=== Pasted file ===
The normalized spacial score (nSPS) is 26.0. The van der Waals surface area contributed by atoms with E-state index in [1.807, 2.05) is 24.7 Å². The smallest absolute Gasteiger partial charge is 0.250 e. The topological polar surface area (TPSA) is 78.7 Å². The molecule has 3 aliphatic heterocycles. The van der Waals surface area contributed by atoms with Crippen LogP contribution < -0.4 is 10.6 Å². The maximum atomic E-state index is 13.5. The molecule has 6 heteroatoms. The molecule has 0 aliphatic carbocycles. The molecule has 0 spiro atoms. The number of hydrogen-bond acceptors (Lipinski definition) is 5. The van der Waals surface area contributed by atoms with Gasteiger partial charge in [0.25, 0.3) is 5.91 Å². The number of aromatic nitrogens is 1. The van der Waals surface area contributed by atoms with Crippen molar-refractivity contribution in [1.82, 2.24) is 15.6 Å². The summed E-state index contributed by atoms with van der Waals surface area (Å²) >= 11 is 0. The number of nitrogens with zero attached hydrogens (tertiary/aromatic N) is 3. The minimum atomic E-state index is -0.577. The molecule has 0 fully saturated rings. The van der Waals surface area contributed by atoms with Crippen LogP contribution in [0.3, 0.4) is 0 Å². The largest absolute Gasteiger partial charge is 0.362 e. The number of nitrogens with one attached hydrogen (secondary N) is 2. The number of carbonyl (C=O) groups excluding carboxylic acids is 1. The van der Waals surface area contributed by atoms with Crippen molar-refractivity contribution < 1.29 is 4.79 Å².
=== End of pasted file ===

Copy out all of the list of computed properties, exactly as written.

The normalized spacial score (nSPS) is 26.0. The van der Waals surface area contributed by atoms with E-state index in [1.807, 2.05) is 24.7 Å². The smallest absolute Gasteiger partial charge is 0.250 e. The topological polar surface area (TPSA) is 78.7 Å². The molecule has 3 aliphatic heterocycles. The van der Waals surface area contributed by atoms with Crippen LogP contribution < -0.4 is 10.6 Å². The maximum atomic E-state index is 13.5. The molecule has 6 heteroatoms. The molecule has 0 aliphatic carbocycles. The molecule has 0 spiro atoms. The number of hydrogen-bond acceptors (Lipinski definition) is 5. The van der Waals surface area contributed by atoms with Gasteiger partial charge in [0.25, 0.3) is 5.91 Å². The number of aromatic nitrogens is 1. The van der Waals surface area contributed by atoms with Crippen molar-refractivity contribution in [1.82, 2.24) is 15.6 Å². The summed E-state index contributed by atoms with van der Waals surface area (Å²) >= 11 is 0. The number of nitrogens with zero attached hydrogens (tertiary/aromatic N) is 3. The minimum atomic E-state index is -0.577. The molecule has 0 fully saturated rings. The van der Waals surface area contributed by atoms with Crippen LogP contribution in [0.3, 0.4) is 0 Å². The largest absolute Gasteiger partial charge is 0.362 e. The number of nitrogens with one attached hydrogen (secondary N) is 2. The number of carbonyl (C=O) groups excluding carboxylic acids is 1. The van der Waals surface area contributed by atoms with Crippen molar-refractivity contribution < 1.29 is 4.79 Å².